47 On Constantine's request, see Grafton and Williams, Christianity and the Transformation, 215–21, who tentatively follow the earlier argument of T. C. Skeat that Codex Sinaiticus and Codex Vaticanus originated in Caesarea in relation to Constantine's request (The Codex Sinaiticus, the Codex Vaticanus and Constantine’, Journal of Theological Studies 50 (1999) 583625CrossRefGoogle Scholar). This view, however, has not convinced many New Testament scholars. Sinaiticus has the marginal notations dividing the text of the gospels into the appropriate sections and canons, but the tables themselves are now lost, or perhaps the manuscript was never completed. Vaticanus contains no trace of the apparatus. Skeat's suggestion (p. 615) that Eusebius abandoned his idea of including Canon Tables out of fear of enraging Constantine with further delay is more than a little speculative.

48 In fact, the name Καρπιανός is extremely rare in the sources, and does not show up at all in A. Jones, H. M. et al. , The Prosopography of the Later Roman Empire (3 vols.; Cambridge: Cambridge University Press, 1971–92)Google Scholar. According to Thesaurus Linguae Graecae, the only occurrence of the word prior to Eusebius comes in Ptolemy, who gives the name to an otherwise unknown people group living in Sarmatia, near the Vistula river (Geographia 3.5.10). Perhaps slightly more helpful is the fact that the name occurs in later Byzantine sources to refer to a certain district within Constantinople. The chronicler Theophanes the Confessor reports an attack by a mob upon the Emperor Maurice (reigned 582–602) which occurred as the emperor was passing through ‘the quarter of Carpianus’ (ἐν τοῖς Καρπιανοῦ), and a later figure carried the name during the reign of Constantine Pogonatus (reigned 668–85) (Chronographia 283; cf. Janin, R., Constantinople Byzantine: développement urbain et répertoire topographique (Paris: Institut Français d'Études Byzantines, 1950) 342Google Scholar). Given the rarity of the term, it is tempting to connect this district in the imperial capital with the dedicatee of Eusebius' letter, which might substantiate the link with Constantine's request, but to do so necessarily enters the territory of unfounded speculation.

49 NA28, 89*.

50 So also Zahn, Tatian's Diatessaron, 33, who pointed out that Ammonius' work was intended to serve ‘nicht gottesdienstlichen, sondern gelehrten Zwecken’.

51 NA28, 89*.

52 Ibid.

53 E.g. Parker, D. C., An Introduction to the New Testament Manuscripts and their Texts (Cambridge: Cambridge University Press, 2008) 316CrossRefGoogle Scholar, who asserts that ‘the paragraphs are properly called the Ammonian Sections, and the numbers themselves the Ammonian Section numbers, they and the table numbers themselves being the Eusebian Numbers’.

54 Burgon, J. W., The Last Twelve Verses of the Gospel According to S. Mark Vindicated against Recent Critical Objectors and Established (London: James Parker and Co., 1871) 304Google Scholar. Burgon goes on forcefully: ‘to reason about the lost work of Ammonius from the Sections of Eusebius (as Tischendorf and the rest habitually do) is an offence against historical Truth which no one who values his critical reputation will probably hereafter venture to commit’ (emphasis original).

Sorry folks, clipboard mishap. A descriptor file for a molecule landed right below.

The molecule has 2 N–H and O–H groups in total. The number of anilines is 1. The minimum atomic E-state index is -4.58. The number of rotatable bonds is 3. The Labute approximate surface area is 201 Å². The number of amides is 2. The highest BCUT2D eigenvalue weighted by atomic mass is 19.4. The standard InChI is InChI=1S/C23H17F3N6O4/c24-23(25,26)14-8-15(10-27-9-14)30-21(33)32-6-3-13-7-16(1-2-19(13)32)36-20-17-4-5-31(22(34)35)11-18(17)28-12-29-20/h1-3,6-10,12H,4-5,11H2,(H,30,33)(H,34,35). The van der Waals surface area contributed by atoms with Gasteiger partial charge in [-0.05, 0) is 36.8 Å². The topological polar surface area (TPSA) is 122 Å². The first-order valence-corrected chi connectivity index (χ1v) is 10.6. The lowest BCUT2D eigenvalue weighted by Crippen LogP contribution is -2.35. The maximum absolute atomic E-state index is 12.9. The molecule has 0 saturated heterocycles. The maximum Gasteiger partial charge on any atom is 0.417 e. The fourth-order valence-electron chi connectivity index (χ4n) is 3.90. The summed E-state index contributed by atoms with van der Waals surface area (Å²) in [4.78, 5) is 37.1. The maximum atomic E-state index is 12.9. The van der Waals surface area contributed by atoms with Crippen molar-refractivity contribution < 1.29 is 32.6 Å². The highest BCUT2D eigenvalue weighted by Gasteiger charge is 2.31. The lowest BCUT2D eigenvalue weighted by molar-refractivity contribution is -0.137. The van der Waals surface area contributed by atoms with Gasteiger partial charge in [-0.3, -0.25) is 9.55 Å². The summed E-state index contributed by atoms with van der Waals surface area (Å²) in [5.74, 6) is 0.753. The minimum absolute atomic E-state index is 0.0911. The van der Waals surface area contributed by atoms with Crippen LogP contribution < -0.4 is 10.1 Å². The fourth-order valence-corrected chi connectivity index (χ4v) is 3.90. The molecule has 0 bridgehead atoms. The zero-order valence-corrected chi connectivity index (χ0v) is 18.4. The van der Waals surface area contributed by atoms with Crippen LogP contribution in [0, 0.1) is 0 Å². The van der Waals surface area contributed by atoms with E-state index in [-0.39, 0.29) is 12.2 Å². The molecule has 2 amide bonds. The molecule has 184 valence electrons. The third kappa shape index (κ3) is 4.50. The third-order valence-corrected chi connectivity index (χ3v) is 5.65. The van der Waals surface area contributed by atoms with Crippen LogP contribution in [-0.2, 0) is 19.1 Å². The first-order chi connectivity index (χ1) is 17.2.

55 Ibid., 295–8.

56 Zahn, Tatian's Diatessaron, 31–2 and ‘Der Exeget Ammonius’, 8.

57 Nestle, ‘Die Eusebianische Evangeliensynopse’, 41, disagreeing with the description of the sections in the edition of the Vulgate by Wordsworth and White.

58 Barnes, Constantine and Eusebius, 122.

59 NA28, 89*.

60 Burgon, The Last Twelve Verses, 127; Zahn, Tatian's Diatessaron, 32; Barnes, Constantine and Eusebius, 121. Zahn specifies that the only thing Eusebius took from Ammonius was the idea of presenting parallel passages alongside one another.

61 LSJ s.v. ἀφορμή i.2, 3, 4, 5.

62 HE 4.26.5; 5.27.1; 6.43.14 (Bardy, SC 31.209; 41.74, 157).

63 HE 4.11.2; 6.2.7 (Bardy, SC 31.174; 41.84).

64 Sedulius composed a commentary on the entirety of Eusebius' Letter to Carpianus, titled Expositio Eusebii in Decem Canones. The text may be found in Espositio, M., ‘Hiberno-Latin Manuscripts in the Libraries of Switzerland. Part i’, Proceedings of the Royal Irish Academy 28 (London: Williams & Norgate, 1910) 8391Google Scholar. The reference to Eusebius taking over material from Ammonius may be found at §3 (p. 85).

65 As also noted by Nordenfalk, Die spätantiken Kanontafeln, 48.

66 Occasional slips have been identified in McArthur, H. K., ‘Eusebian Sections and Canons’, Catholic Biblical Quarterly 27 (1965) 255–6Google Scholar; Nordenfalk, C., ‘The Eusebian Canon-Tables: Some Textual Problems’, Journal of Theological Studies 35 (1984) 96104CrossRefGoogle Scholar.

67 Wallraff, ‘The Canon Tables of the Psalms’, 14 comes to a similar conclusion, and suggests that Eusebius first used this insight in his Canons for the Psalms before trying it out in a much more complex way in his Canon Tables on the gospels.